I am a terrible soccer player. That did not stop me however, from being on the girls’ team in high school, first JV, then Varsity, but should also be noted that age 15 not 5 is when I first really kicked a soccer ball with the intention of being part of a team. Once on my high school team, I went to all the practices, worked my butt off, ran stadium stairs, and only got limited game playing time. I am a very fast runner and am tall and athletic looking, so I guess the coach maybe thought that I should be a midfielder, going back and forth between offense and defense, but let’s be honest, it’s mostly an offensive position. I think if all had gone according to his plan I would have been arcing perfect crosses to the forwards who would heroically blast goals in the back upper corner of the net to the hollering cheers of our fans. Well, no. That did not happen. Not on passes from me anyhow.
In hindsight, where they should have put me and let me actually build some skills and confidence, is on defense. My sprinting would have been put to good use going after some speedy winger, or running down an errant but dangerous boot from the far side. Not to mention, I am tenaciously annoying and aggressive when someone else has a ball I want. Also, I’m not afraid to put a little body into it. But, no. I was shoved into the midfield where I withered from fear that I’d have to get my passes to the right spots and was tentative and not so effective and uttered the dreaded, meek, “I’m sorry!” across the field a lot. I felt a little better playing co-ed indoor during the winter; it was faster and all around more wild which meant if my pass went awry, it got noticed way less. My freshman year of college, I spent a semester of PE playing soccer with another co-ed group, and we had some good clean fun with a great coach. I loved that class, and might have been the only “A” I earned that semester. In the summers home from college, and actually right after college, I was talked into joining some local adult leagues by a good friend who was an excellent and collegiate player. At least as an official adult I could then honestly articulate my lack of skills to the prospective team, giving them fair warning of my inconsistent passing so that I’d be absolved prior to any game-losing mistakes I might think I had caused. I also learned to stop the on-field apologies and there was beer after.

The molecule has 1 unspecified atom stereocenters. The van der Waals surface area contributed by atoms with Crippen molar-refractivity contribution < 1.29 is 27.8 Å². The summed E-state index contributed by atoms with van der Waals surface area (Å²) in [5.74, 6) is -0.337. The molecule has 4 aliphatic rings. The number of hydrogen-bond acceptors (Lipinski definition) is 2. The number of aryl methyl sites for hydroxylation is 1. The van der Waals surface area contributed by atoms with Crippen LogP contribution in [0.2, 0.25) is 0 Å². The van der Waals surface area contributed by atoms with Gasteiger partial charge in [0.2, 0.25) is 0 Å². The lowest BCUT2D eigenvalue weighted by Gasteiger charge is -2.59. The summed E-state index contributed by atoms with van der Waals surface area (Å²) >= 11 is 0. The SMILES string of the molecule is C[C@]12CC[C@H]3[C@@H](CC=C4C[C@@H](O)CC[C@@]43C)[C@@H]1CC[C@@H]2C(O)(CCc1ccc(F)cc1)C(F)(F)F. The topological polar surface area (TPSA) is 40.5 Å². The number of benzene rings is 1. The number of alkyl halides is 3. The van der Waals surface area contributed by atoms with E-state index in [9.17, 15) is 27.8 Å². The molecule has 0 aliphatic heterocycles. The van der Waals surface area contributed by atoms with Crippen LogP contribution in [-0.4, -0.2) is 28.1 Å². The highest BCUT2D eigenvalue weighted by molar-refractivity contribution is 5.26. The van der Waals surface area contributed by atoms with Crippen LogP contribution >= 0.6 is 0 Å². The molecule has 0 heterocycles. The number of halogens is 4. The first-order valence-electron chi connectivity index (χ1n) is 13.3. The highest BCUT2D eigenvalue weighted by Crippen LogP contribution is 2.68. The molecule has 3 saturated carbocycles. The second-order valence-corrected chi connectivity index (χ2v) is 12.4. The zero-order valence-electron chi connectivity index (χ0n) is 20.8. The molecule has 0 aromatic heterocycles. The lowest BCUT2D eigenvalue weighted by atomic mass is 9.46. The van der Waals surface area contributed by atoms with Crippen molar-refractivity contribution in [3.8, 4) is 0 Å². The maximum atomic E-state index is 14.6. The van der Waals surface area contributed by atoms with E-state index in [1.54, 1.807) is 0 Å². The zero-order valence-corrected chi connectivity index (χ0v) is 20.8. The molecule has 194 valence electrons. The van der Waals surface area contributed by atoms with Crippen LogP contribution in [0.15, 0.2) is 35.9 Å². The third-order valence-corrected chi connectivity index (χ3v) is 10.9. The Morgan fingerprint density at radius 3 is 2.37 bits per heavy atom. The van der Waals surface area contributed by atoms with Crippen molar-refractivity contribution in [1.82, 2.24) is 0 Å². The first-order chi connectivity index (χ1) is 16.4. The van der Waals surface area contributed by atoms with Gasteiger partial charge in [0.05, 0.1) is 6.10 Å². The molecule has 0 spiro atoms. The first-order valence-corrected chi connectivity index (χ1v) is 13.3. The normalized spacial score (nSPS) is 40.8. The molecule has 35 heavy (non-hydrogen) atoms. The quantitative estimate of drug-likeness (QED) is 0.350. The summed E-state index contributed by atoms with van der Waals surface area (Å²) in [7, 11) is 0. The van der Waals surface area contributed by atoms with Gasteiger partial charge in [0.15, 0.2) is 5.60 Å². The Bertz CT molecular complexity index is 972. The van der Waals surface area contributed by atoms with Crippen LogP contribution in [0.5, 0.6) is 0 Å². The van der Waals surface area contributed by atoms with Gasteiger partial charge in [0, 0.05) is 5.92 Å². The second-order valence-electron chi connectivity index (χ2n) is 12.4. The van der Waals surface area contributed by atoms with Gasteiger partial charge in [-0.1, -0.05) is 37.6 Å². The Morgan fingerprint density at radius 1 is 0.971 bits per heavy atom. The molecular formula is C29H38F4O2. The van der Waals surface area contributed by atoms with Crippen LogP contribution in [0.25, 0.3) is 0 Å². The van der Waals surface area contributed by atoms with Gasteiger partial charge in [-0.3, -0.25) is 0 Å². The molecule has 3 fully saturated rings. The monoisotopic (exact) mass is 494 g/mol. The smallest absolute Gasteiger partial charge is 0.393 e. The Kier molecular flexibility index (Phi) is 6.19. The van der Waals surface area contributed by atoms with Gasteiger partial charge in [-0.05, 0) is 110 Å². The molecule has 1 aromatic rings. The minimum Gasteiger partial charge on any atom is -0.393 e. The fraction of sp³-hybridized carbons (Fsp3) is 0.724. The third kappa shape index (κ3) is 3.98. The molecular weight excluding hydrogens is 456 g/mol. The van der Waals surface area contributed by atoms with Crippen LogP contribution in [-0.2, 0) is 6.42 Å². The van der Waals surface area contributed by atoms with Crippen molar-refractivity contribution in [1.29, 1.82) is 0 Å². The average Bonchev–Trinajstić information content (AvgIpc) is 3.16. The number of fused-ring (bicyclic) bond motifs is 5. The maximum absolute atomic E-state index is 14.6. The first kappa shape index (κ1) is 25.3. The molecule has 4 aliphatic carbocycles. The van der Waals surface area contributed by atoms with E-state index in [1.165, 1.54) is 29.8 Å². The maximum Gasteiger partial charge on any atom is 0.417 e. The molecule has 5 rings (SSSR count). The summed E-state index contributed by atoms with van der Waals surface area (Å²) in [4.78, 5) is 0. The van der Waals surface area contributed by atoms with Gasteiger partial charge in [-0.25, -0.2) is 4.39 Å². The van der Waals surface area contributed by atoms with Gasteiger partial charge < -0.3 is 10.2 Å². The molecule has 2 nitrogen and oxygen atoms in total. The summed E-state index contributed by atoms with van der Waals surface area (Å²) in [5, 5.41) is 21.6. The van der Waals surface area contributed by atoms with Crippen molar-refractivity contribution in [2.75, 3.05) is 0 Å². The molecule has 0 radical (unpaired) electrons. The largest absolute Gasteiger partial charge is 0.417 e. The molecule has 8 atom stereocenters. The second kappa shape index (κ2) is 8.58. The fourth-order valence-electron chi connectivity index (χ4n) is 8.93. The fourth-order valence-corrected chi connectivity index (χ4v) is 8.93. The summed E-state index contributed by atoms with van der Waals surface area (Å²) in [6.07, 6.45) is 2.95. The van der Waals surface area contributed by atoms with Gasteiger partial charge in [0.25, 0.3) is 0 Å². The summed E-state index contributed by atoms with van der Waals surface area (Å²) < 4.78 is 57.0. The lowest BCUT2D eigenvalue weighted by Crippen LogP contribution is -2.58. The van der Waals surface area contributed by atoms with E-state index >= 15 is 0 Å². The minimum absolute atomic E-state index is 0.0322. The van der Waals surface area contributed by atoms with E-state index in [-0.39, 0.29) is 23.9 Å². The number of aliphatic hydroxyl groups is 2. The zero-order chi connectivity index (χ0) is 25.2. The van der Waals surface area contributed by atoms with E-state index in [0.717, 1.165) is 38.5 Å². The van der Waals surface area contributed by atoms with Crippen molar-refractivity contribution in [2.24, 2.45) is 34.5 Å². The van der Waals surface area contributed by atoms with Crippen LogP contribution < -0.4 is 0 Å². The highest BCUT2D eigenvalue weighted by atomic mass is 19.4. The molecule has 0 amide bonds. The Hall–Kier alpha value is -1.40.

Where I am not terrible when it comes to soccer, is my complete and total joy with the entire experience of the game. And it is funny to me, because I am not an obsessive about it, in fact, I always consider myself an awestruck rookie, which is maybe part of the reason I am so present in each facet of my soccer experiences both as an adolescent player and as a grown woman. I don’t know the esoteric facts about the English League system and its levels, but it fascinates me and could spend hours asking endless questions to one who does; I didn’t realize until recently that Italians are known to cheat (!) and somehow that is okay and expected; I love that women’s soccer in the US is just, if not at times as bad ass as the men’s; I am guilty of only knowing the most famous of world players and yes, oogling over David Beckham, but am always willing and ready to be educated on the unknowns; I am concerned by old school hooligans and past Colombian soccer-related assassinations; I love that everyone around the world has likely had a kick-about at some point in their lives and that we all are bonded by that; I have been in stadiums and bars and house parties for games and had as much fun watching the fans as the players. All of these things about the experience of the game transports me to a happiness that I could only compare to how I feel when I am out in nature or the few times I have been in love or when laughter is so intense you feel as if you might pass out from glee and lack of oxygen or flying dreams.
So now, the World Cup is back and I am in full-on soccer awe. I am constantly reading articles and blogs, clicking down rabbit holes of websites and wikis all about the tournament and players and team histories, trying to make sure I have figured out the correct start times for games and put into my Outlook, and now, preparing my bracket! What has me the most tickled though is reading Nick Hornby’s “Fever Pitch” for the first time. I am having that joy sharing his experience of the game (although he’d describe as mostly fraught and serious not joyful, because he is an obsessive) as yet another reason to believe for certain that happiness is real.
I have some soccer joy to share. I will post some of the stories during the World Cup.
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